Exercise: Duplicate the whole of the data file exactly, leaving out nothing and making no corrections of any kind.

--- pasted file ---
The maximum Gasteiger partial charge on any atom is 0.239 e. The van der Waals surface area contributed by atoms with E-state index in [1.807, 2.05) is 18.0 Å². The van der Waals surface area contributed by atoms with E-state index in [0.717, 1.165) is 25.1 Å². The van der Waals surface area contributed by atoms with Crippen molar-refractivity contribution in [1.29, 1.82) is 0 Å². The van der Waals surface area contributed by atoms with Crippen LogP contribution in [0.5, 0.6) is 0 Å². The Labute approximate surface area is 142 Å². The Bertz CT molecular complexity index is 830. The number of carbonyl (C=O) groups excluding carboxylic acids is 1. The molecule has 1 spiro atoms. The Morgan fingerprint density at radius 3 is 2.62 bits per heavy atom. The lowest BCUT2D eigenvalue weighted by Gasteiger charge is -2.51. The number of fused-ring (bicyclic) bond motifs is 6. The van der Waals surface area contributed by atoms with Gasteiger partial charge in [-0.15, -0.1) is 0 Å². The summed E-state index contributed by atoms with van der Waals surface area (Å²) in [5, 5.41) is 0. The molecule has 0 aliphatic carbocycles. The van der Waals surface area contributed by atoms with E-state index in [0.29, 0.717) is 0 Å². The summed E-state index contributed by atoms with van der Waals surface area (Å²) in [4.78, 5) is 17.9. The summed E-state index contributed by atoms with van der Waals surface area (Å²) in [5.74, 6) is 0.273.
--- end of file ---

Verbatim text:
The maximum Gasteiger partial charge on any atom is 0.239 e. The van der Waals surface area contributed by atoms with E-state index in [1.807, 2.05) is 18.0 Å². The van der Waals surface area contributed by atoms with E-state index in [0.717, 1.165) is 25.1 Å². The van der Waals surface area contributed by atoms with Crippen molar-refractivity contribution in [1.29, 1.82) is 0 Å². The van der Waals surface area contributed by atoms with Crippen LogP contribution in [0.5, 0.6) is 0 Å². The Labute approximate surface area is 142 Å². The Bertz CT molecular complexity index is 830. The number of carbonyl (C=O) groups excluding carboxylic acids is 1. The molecule has 1 spiro atoms. The Morgan fingerprint density at radius 3 is 2.62 bits per heavy atom. The lowest BCUT2D eigenvalue weighted by Gasteiger charge is -2.51. The number of fused-ring (bicyclic) bond motifs is 6. The van der Waals surface area contributed by atoms with Gasteiger partial charge in [-0.15, -0.1) is 0 Å². The summed E-state index contributed by atoms with van der Waals surface area (Å²) in [5, 5.41) is 0. The molecule has 0 aliphatic carbocycles. The van der Waals surface area contributed by atoms with E-state index in [0.29, 0.717) is 0 Å². The summed E-state index contributed by atoms with van der Waals surface area (Å²) in [4.78, 5) is 17.9. The summed E-state index contributed by atoms with van der Waals surface area (Å²) in [5.74, 6) is 0.273.